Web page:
An automated and closed system for patient specific CAR-T cell therapies
January 27-31, 2019
Autologous cell therapies, particularly chimeric antigen receptor T-cell (CAR-T) immunotherapies, are becoming a promising treatment option for difficult diseases. Immunotherapies for blood cancers have dominated the pipeline, while treatments for solid tumors have started to become more successful. However, as the market continues to grow and more clinical trials begin globally, the challenge of manufacturing autologous cell therapies remains significant. A greater number of patients will lead to an increase in cost, labor, and the complexity of logistics for scaling out the commercial production of patient specific therapies. To enable clinical and commercial success, novel manufacturing platforms, such as closed and automated systems, will be required to produce cost effective and robust therapies. This abstract highlights a successful CAR-T process translation from a manual process to an automated patient scale system. To accomplish a CAR-T process translation, we utilized a platform that automates cell seeding, activation, transduction, real time process monitoring, feeding, washing and concentration, and harvesting. In order to mimic a therapeutic CAR-T cell process, manual research scale processes were optimized, scaled up, and then programmed to run automatically without manual intervention. In these processes, 100 million peripheral blood mononuclear cells (PBMC) were first inoculated with CD3/CD28 activation beads. The following day, cells were transduced with HER-2 lentivirus vector. Cells were then expanded with a defined feeding strategy and IL-2 supplements until harvested when target yields were reached. After harvest, cells were analyzed for cell yield, viability, transduction efficiency, and an array of cell phenotype, potency and functionality via FACS and killing assays. Specifically, CAR-T cells were analyzed for the presence of naïve T cells, T stem cell memory, T central memory, T effector memory, and T effector cells. We show here how we optimized, scaled up, and automated manual processes to reach clinical requirements. Automated runs using the above process with cells transduced by HER-2 virus yielded an average of 2 x 109 cells post harvest with a viability > 90%. Automated runs and associated controls were able to support the expansion of both CD4+ and CD8+ T cells with 73% CD4+ T cells and 20% CD8+ T cells. Harvested cells yielded approximately 80% NGFR+ cells with a higher detection of NGFR in the CD4+ fraction than in the CD8+ fraction for all samples. Both CD4+ and CD8+ subsets demonstrated T cell phenotype such as naïve T cells, T stem cell memory, T central memory, T effector memory, and T effector cells. Both subsets also only expressed between 15-20% of immunosuppressive regulatory T cells. Cell health was evaluated by the levels of exhaustion marker, PD-1, which was 19% in CD4+ T cells and < 1% in CD8+ T cells. Furthermore, there was a negligible amount of senescent T cells and anergic cells and < 10% expression of the apoptotic marker, Caspase-3. Subsequently, cells from multiple automated runs showed the specific killing of NGFR+ tumor line were correlated with high levels of effector cytokines: TNF-alpha (~34%) and IFN-gamma (20-25%) as compared to a manual control. In summary, automated CAR-T process in the Cocoon system yields a healthy populations of T cell subsets. This system is a viable solution to translate labor-intensive CAR-T process into a fully automated system, thus allowing scalability, high yield, reduction of manufacturing cost, and better process control to yield high quality CAR-T cells.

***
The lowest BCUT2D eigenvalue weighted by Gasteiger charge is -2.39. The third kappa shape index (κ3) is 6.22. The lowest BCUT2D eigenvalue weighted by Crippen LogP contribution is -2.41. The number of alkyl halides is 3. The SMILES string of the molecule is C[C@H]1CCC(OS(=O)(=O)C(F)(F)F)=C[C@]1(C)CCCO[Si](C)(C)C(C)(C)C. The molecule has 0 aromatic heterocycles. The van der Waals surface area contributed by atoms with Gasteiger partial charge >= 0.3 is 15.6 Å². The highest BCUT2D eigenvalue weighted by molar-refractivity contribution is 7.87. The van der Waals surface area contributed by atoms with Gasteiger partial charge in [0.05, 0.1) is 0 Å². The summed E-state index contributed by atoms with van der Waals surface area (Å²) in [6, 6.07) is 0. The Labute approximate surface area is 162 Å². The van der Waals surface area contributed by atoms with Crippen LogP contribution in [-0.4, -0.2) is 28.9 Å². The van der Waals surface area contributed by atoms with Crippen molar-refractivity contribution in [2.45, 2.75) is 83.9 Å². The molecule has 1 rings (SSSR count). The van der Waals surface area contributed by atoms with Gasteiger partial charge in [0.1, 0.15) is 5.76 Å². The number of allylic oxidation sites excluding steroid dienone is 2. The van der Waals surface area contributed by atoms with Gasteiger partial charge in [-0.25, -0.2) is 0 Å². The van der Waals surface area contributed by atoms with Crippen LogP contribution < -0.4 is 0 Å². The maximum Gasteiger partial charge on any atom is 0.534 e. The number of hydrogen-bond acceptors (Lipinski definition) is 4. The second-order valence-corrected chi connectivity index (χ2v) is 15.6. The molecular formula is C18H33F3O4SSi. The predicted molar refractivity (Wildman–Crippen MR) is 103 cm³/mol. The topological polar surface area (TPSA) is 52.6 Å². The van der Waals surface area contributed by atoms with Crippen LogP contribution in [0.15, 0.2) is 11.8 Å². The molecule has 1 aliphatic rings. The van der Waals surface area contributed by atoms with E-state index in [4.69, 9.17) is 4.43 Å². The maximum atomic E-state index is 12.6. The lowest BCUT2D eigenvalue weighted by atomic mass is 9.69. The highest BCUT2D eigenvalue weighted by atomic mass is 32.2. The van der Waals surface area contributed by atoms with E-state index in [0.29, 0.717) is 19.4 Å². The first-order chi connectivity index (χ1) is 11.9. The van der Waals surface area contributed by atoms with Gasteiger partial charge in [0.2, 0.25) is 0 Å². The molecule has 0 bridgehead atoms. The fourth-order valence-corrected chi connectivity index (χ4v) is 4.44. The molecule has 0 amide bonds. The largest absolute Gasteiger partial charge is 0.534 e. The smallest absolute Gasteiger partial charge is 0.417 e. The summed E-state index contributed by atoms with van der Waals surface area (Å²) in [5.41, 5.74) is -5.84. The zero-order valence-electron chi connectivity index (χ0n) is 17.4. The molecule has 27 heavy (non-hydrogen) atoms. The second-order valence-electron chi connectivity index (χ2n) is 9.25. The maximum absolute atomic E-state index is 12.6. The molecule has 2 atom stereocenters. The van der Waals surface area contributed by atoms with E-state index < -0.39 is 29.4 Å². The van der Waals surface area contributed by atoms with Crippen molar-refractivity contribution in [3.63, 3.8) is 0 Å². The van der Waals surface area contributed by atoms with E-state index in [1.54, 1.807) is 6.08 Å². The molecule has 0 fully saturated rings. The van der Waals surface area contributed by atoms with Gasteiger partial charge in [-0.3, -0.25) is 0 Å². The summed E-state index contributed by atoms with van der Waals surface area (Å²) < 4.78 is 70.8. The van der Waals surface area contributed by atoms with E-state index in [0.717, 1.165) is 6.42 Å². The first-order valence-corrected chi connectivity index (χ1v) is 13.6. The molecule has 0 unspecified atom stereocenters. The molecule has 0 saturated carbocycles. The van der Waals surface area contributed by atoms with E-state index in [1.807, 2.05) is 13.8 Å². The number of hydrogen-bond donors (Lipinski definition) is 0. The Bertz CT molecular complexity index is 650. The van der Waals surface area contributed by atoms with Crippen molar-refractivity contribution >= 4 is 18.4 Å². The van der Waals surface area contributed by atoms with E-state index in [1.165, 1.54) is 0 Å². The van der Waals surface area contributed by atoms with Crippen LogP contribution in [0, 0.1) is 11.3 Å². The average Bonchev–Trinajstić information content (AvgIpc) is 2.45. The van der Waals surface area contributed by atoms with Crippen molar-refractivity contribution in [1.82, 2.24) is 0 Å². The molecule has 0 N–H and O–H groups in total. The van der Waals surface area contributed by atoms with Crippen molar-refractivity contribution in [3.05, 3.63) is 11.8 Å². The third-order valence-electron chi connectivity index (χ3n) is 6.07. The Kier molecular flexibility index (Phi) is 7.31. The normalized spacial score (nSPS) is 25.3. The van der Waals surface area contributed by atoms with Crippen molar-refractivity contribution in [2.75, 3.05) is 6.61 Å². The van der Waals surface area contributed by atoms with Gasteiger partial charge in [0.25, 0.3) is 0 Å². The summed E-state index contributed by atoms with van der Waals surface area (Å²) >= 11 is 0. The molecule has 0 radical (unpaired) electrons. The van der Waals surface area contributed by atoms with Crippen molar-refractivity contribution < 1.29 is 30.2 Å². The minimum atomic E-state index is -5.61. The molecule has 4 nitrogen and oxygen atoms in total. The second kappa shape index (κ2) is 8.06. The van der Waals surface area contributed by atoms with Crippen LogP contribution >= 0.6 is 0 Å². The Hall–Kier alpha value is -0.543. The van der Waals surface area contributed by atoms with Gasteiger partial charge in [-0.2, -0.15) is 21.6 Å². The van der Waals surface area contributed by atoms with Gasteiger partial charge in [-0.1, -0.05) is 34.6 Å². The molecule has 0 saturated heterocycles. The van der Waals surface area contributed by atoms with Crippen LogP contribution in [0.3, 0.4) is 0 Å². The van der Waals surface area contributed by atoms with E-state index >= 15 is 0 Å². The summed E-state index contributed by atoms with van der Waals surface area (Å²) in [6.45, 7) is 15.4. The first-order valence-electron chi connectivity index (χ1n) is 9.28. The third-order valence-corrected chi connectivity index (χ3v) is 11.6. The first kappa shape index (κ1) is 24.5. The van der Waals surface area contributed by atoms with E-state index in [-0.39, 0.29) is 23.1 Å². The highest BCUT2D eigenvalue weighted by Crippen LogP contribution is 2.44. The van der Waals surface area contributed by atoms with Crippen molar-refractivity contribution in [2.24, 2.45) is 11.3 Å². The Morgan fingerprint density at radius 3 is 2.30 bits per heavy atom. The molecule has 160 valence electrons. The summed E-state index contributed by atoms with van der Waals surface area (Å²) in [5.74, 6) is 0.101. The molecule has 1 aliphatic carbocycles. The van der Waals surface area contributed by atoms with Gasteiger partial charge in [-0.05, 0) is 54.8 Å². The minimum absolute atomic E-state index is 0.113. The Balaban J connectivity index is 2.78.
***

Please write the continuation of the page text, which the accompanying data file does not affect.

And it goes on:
Joseph W. O'Connor, Kalyani Daita, Eytan Abraham, Debargh Dutta, Yaling Shi, and Nuala Trainor, "An automated and closed system for patient specific CAR-T cell therapies" in "Advancing Manufacture of Cell and Gene Therapies VI", Dolores Baksh, GE Healthcare, USA Rod Rietze, Novartis, USA Ivan Wall, Aston University, United Kingdom Eds, ECI Symposium Series, (2019). http://dc.engconfintl.org/cell_gene_therapies_vi/45